California’s not short of coastline.The waves lapping at the shore may sound romantic right now, in 2017. But give it a few decades and it could be disastrous over there, inland.
CGTN’s Phil Lavelle has more.
Rising sea levels threaten $100B of US coastlineCalifornia's not short of coastline.The waves lapping at the shore may sound romantic right now, in 2017. But give it a few decades and it could be disastrous over there, inland. CGTN's Phil Lavelle has more.
After years of drought, the heavy rain came to California this winter. And with ocean levels rising, experts are worried about what happens next. They’ve been monitoring the sea levels here for years. Science says the prognosis isn’t good.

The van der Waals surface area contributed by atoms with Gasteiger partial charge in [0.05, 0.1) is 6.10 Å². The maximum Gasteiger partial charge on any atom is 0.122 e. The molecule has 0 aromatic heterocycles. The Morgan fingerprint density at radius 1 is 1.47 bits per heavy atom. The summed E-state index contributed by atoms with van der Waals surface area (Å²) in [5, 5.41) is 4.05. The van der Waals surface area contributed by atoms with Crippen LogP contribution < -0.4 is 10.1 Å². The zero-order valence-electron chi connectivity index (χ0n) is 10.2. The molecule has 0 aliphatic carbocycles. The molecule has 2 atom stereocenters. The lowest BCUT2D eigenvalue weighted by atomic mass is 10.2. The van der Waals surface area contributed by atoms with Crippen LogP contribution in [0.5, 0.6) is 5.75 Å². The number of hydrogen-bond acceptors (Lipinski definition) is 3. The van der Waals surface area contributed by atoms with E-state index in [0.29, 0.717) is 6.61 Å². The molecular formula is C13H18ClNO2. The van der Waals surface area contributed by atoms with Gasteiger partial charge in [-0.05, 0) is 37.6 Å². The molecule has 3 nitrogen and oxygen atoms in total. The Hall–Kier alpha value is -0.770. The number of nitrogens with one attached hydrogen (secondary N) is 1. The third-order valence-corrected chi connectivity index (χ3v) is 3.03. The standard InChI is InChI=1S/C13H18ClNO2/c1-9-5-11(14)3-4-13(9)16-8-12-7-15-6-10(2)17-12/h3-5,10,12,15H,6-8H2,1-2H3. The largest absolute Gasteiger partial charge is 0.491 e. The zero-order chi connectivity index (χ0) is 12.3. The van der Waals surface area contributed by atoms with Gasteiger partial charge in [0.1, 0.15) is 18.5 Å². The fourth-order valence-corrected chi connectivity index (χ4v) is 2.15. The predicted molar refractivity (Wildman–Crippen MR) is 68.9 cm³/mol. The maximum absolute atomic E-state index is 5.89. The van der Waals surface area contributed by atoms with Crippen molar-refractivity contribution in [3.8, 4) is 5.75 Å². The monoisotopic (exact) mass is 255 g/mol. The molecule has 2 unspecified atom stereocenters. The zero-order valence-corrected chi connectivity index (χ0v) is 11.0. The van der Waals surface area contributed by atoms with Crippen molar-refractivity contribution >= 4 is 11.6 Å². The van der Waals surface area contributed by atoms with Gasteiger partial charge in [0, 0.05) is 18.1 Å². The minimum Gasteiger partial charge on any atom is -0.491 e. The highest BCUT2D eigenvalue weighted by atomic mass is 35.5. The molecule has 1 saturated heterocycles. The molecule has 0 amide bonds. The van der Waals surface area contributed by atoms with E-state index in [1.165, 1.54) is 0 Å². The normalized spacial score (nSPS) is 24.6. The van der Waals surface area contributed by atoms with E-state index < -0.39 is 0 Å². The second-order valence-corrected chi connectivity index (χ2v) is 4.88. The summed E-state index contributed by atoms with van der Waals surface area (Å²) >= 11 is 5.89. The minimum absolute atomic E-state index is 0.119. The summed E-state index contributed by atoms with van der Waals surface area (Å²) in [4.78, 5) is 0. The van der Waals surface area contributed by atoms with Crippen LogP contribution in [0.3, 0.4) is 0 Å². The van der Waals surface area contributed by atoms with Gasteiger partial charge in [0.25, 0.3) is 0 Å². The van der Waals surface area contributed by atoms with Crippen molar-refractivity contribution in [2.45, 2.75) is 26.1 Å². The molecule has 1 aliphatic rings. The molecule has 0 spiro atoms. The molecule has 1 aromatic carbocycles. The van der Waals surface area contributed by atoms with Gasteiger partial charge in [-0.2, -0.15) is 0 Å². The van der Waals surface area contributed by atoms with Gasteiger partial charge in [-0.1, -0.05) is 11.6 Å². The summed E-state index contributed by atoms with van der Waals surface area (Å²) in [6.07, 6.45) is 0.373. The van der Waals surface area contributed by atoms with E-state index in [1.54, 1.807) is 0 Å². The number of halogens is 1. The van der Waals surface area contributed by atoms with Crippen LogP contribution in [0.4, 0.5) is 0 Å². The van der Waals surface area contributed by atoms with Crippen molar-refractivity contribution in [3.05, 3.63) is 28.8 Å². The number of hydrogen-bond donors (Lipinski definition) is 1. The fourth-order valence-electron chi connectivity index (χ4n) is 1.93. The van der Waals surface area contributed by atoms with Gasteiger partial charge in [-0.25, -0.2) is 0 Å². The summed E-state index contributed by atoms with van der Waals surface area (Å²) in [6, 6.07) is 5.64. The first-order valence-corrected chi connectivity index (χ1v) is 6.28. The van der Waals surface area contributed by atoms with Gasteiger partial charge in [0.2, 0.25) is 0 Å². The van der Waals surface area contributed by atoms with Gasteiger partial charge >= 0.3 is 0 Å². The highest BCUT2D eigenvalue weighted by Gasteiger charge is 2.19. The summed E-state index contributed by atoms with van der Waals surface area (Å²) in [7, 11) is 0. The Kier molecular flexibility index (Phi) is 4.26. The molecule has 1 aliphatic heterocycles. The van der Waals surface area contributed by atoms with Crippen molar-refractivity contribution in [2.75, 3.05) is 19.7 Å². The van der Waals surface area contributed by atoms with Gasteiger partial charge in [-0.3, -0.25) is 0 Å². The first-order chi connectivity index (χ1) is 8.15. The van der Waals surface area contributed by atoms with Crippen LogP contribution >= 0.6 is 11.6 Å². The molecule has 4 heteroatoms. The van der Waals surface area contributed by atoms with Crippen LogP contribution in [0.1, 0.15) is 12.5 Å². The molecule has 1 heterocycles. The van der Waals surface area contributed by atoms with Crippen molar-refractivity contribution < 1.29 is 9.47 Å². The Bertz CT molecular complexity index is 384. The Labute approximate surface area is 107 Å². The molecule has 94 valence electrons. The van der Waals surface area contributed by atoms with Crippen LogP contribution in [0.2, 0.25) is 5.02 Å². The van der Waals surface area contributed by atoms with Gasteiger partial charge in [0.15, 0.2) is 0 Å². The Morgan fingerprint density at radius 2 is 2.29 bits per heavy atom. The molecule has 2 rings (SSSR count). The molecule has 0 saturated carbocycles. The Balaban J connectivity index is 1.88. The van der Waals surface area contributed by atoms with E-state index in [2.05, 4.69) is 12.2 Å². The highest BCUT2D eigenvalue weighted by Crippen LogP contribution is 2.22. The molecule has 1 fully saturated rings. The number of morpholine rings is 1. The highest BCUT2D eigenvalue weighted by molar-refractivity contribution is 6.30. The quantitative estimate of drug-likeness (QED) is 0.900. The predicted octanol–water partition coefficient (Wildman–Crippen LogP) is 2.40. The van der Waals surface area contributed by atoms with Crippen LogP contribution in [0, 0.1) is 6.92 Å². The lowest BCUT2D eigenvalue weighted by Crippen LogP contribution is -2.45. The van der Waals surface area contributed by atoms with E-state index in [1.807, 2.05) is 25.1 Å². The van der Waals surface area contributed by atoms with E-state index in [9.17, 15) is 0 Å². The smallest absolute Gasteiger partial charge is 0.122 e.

“Right now, we have problems of flooding, storm surges to El Nino, to high tides, waves and, of course, events like Sandy and Katrina,” Aquarium of the Pacific’s Jerry Schubel said. “And the frequency and intensity of events will increase with climate change and they will be superimposed upon a higher standard of sea levels, so they have more destructive power.”
Home prices at the water level are cheaper and are likely to become more so, albeit for some decades to come. Experts say about 13 million people along U.S. coasts could be forced to move to higher ground by the end of the century.
And the issue here is not just homes, it’s also the other things that keep cities going such as refineries, bringing gas to U.S. cars or huge airports built near the coast. Relocating, ocean-proofing and rebuilding major infrastructure will be costly.
A study at the end of the last decade put $100 billion dollars worth of property at risk, much of it near San Francisco Bay. Potential for a major earthquake or tsunami only serves to increase the pressure.